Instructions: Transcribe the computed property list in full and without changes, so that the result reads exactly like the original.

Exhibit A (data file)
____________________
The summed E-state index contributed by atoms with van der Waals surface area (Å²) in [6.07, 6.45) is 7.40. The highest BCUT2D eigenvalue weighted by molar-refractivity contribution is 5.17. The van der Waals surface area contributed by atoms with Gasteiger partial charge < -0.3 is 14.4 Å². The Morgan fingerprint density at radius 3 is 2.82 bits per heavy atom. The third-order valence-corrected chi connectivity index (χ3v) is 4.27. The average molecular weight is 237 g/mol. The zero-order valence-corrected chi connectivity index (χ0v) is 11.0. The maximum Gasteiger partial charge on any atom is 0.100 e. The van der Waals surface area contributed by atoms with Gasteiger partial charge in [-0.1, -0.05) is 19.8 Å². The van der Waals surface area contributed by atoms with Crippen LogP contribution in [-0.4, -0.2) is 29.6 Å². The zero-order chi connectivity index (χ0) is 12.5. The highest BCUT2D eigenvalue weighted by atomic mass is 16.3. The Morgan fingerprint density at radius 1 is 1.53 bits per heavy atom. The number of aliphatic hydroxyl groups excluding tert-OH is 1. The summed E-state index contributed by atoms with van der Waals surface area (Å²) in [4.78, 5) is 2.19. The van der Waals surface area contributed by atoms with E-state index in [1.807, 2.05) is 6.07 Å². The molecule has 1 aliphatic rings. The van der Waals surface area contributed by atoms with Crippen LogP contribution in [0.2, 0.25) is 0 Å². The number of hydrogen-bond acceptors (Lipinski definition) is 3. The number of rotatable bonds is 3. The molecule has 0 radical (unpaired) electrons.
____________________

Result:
The summed E-state index contributed by atoms with van der Waals surface area (Å²) in [6.07, 6.45) is 7.40. The highest BCUT2D eigenvalue weighted by molar-refractivity contribution is 5.17. The van der Waals surface area contributed by atoms with Gasteiger partial charge < -0.3 is 14.4 Å². The Morgan fingerprint density at radius 3 is 2.82 bits per heavy atom. The third-order valence-corrected chi connectivity index (χ3v) is 4.27. The average molecular weight is 237 g/mol. The zero-order valence-corrected chi connectivity index (χ0v) is 11.0. The maximum Gasteiger partial charge on any atom is 0.100 e. The van der Waals surface area contributed by atoms with Gasteiger partial charge in [-0.1, -0.05) is 19.8 Å². The van der Waals surface area contributed by atoms with Crippen LogP contribution in [-0.4, -0.2) is 29.6 Å². The zero-order chi connectivity index (χ0) is 12.5. The highest BCUT2D eigenvalue weighted by atomic mass is 16.3. The Morgan fingerprint density at radius 1 is 1.53 bits per heavy atom. The number of aliphatic hydroxyl groups excluding tert-OH is 1. The summed E-state index contributed by atoms with van der Waals surface area (Å²) in [4.78, 5) is 2.19. The van der Waals surface area contributed by atoms with E-state index in [1.807, 2.05) is 6.07 Å². The molecule has 1 aliphatic rings. The van der Waals surface area contributed by atoms with Crippen LogP contribution in [0.2, 0.25) is 0 Å². The number of hydrogen-bond acceptors (Lipinski definition) is 3. The number of rotatable bonds is 3. The molecule has 0 radical (unpaired) electrons.